No to be dramatic, but climate change is a problem that we will spend the rest of our lives trying to correct.
Acceptance is the first step though, and at least we’re making progress in that regard. Since the Paris Agreement in 2015, governments, corporations, and people all over the world have made commitments to limiting the effects of climate change going forward. But saving the world is expensive. And how do you convince people to help a worthy cause when they might not be around to reap the benefits?
Enter green bonds.
Green bonds, or climate bonds, offer a way to contribute to environmental projects while profiting from the returns. In recent years, the green bond market has exploded, growing in value to over $200 billion in 2018. As more investors are looking for environmental projects that make a difference, and more companies are trying to do their bit to move towards more climate-friendly infrastructure, manufacturing, and processes, green bonds are providing the missing link.
How they work
Green bonds can be government or corporate bonds that are earmarked specifically for environmental projects - any money invested can only be used for those projects. The Climate Bonds Initiative plays a role in verifying eligible green projects and certifying green bonds so that investors are not blinded by greenwashing, and so that issuers are held accountable.
In South Africa, the JSE has introduced a green bond segment.
JSE green bonds are independently reviewed before they are issued, and issuers are required to disclose their profits generated from the bond, as well as how they plan to spend the proceeds throughout the lifetime of the bond. Green bond investors also receive the advantage of added security and transparency.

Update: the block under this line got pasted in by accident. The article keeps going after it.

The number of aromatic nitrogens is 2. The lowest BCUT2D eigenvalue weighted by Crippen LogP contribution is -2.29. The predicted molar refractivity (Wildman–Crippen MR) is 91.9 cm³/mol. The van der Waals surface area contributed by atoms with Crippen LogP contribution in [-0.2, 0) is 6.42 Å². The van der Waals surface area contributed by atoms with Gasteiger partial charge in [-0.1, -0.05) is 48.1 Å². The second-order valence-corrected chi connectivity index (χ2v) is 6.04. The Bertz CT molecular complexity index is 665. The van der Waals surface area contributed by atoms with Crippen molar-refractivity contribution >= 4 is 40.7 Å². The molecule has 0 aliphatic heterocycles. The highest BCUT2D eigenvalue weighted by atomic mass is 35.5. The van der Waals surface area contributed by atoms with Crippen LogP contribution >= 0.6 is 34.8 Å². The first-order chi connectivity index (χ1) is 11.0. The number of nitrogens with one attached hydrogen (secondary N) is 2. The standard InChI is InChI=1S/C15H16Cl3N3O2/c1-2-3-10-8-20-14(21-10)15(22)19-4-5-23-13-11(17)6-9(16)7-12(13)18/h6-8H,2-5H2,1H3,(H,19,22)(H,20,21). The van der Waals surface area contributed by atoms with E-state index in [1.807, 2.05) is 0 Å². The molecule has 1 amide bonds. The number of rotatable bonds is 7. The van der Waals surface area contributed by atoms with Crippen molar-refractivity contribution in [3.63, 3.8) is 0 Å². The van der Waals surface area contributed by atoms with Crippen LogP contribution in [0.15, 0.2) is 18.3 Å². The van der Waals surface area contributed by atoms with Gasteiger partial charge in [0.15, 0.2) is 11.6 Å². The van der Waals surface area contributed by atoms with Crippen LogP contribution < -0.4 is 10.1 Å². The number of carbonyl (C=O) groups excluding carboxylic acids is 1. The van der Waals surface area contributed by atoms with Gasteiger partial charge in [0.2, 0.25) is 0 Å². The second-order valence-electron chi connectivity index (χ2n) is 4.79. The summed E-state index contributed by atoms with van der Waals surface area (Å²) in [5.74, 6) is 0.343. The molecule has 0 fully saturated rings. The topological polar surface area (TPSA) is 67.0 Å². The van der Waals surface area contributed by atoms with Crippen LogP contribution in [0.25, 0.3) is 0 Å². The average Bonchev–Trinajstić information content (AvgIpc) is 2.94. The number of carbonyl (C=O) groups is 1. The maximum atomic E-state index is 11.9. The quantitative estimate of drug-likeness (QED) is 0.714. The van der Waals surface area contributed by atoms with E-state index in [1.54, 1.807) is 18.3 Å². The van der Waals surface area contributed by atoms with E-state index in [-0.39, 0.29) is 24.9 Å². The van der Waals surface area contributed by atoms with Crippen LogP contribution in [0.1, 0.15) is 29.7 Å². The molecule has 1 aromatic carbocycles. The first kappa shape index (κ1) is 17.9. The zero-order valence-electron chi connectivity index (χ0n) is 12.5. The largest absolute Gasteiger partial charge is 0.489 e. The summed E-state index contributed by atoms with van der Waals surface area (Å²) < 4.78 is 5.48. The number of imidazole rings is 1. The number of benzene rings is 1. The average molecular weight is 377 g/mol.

South Africa and other African countries present incredible opportunities for investment and growth in the green bond market. Green bonds offer a way for investors to do good while doing well, and these days, who would turn down the opportunity to sleep better at night? The green bond market also bodes well for the South African economy in general. They complement our climate action policies, and the JSE is banking on green bonds attracting international investment.
Where can I invest in South Africa?
South African issuers include government and corporate, meaning there is an ever-widening range of projects that you can choose from listed on the JSE Green Bond Segment. Cities like Johannesburg and Cape Town have put up green bonds, which contribute to introducing more sustainable infrastructure in their cities. Corporates like Nedbank and Growthpoint Properties have been early adopters of green bonds over the past two years, and with the rate of growth, by next year, we’ll be seeing even more.
What can green bonds achieve in South Africa?
The limit does not exist.
The Johannesburg municipality has put their bonds towards a variety of projects across sectors, including low carbon infrastructure, while the City of Cape Town has focused on water management and protecting coastal structures. Nedbank green bonds have gone towards solar and wind renewable energy projects while Growthpoint Properties are focused on sustainable development. Moody’s credit rating agency predicts that the global green bond issuance for 2019 will exceed $200 billion. The impact of green bonds on combatting climate change can’t really be calculated yet, but it feels safe to be optimistic.